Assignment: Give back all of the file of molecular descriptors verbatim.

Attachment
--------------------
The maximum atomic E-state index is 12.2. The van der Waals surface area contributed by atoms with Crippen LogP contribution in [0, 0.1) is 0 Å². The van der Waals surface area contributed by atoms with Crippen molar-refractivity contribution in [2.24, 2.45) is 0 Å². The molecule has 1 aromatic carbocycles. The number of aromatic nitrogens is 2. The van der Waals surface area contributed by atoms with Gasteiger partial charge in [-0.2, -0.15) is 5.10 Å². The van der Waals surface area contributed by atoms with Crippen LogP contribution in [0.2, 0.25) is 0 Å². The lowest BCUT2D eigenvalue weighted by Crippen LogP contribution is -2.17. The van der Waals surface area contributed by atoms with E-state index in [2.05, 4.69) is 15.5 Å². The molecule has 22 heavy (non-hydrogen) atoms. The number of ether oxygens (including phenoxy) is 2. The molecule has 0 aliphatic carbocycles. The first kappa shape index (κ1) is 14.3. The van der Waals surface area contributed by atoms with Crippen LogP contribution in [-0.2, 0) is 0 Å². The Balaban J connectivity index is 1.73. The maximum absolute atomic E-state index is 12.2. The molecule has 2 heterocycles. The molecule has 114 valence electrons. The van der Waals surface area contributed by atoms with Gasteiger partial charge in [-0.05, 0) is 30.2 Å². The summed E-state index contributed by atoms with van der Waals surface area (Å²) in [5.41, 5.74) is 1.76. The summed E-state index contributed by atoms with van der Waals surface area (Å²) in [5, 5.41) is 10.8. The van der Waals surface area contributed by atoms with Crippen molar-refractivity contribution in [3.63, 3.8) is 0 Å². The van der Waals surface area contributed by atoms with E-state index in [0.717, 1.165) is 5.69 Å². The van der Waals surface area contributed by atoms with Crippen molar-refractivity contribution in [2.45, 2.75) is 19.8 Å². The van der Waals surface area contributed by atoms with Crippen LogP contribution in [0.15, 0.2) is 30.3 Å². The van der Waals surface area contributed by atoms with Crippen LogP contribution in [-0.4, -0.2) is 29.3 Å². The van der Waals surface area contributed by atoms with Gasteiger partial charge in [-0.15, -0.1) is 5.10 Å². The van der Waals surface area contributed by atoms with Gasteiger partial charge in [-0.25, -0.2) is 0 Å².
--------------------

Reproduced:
The maximum atomic E-state index is 12.2. The van der Waals surface area contributed by atoms with Crippen LogP contribution in [0, 0.1) is 0 Å². The van der Waals surface area contributed by atoms with Crippen molar-refractivity contribution in [2.24, 2.45) is 0 Å². The molecule has 1 aromatic carbocycles. The number of aromatic nitrogens is 2. The van der Waals surface area contributed by atoms with Gasteiger partial charge in [-0.2, -0.15) is 5.10 Å². The van der Waals surface area contributed by atoms with Crippen LogP contribution in [0.2, 0.25) is 0 Å². The lowest BCUT2D eigenvalue weighted by Crippen LogP contribution is -2.17. The van der Waals surface area contributed by atoms with E-state index in [2.05, 4.69) is 15.5 Å². The molecule has 22 heavy (non-hydrogen) atoms. The number of ether oxygens (including phenoxy) is 2. The molecule has 0 aliphatic carbocycles. The first kappa shape index (κ1) is 14.3. The van der Waals surface area contributed by atoms with Crippen LogP contribution in [-0.2, 0) is 0 Å². The Balaban J connectivity index is 1.73. The maximum absolute atomic E-state index is 12.2. The molecule has 2 heterocycles. The molecule has 114 valence electrons. The van der Waals surface area contributed by atoms with Gasteiger partial charge in [-0.05, 0) is 30.2 Å². The summed E-state index contributed by atoms with van der Waals surface area (Å²) in [5.41, 5.74) is 1.76. The summed E-state index contributed by atoms with van der Waals surface area (Å²) in [5, 5.41) is 10.8. The van der Waals surface area contributed by atoms with Crippen molar-refractivity contribution in [3.63, 3.8) is 0 Å². The van der Waals surface area contributed by atoms with E-state index in [0.717, 1.165) is 5.69 Å². The van der Waals surface area contributed by atoms with Crippen molar-refractivity contribution in [2.45, 2.75) is 19.8 Å². The van der Waals surface area contributed by atoms with Crippen LogP contribution in [0.15, 0.2) is 30.3 Å². The van der Waals surface area contributed by atoms with Crippen LogP contribution in [-0.4, -0.2) is 29.3 Å². The van der Waals surface area contributed by atoms with Gasteiger partial charge in [-0.15, -0.1) is 5.10 Å². The van der Waals surface area contributed by atoms with Gasteiger partial charge in [-0.25, -0.2) is 0 Å².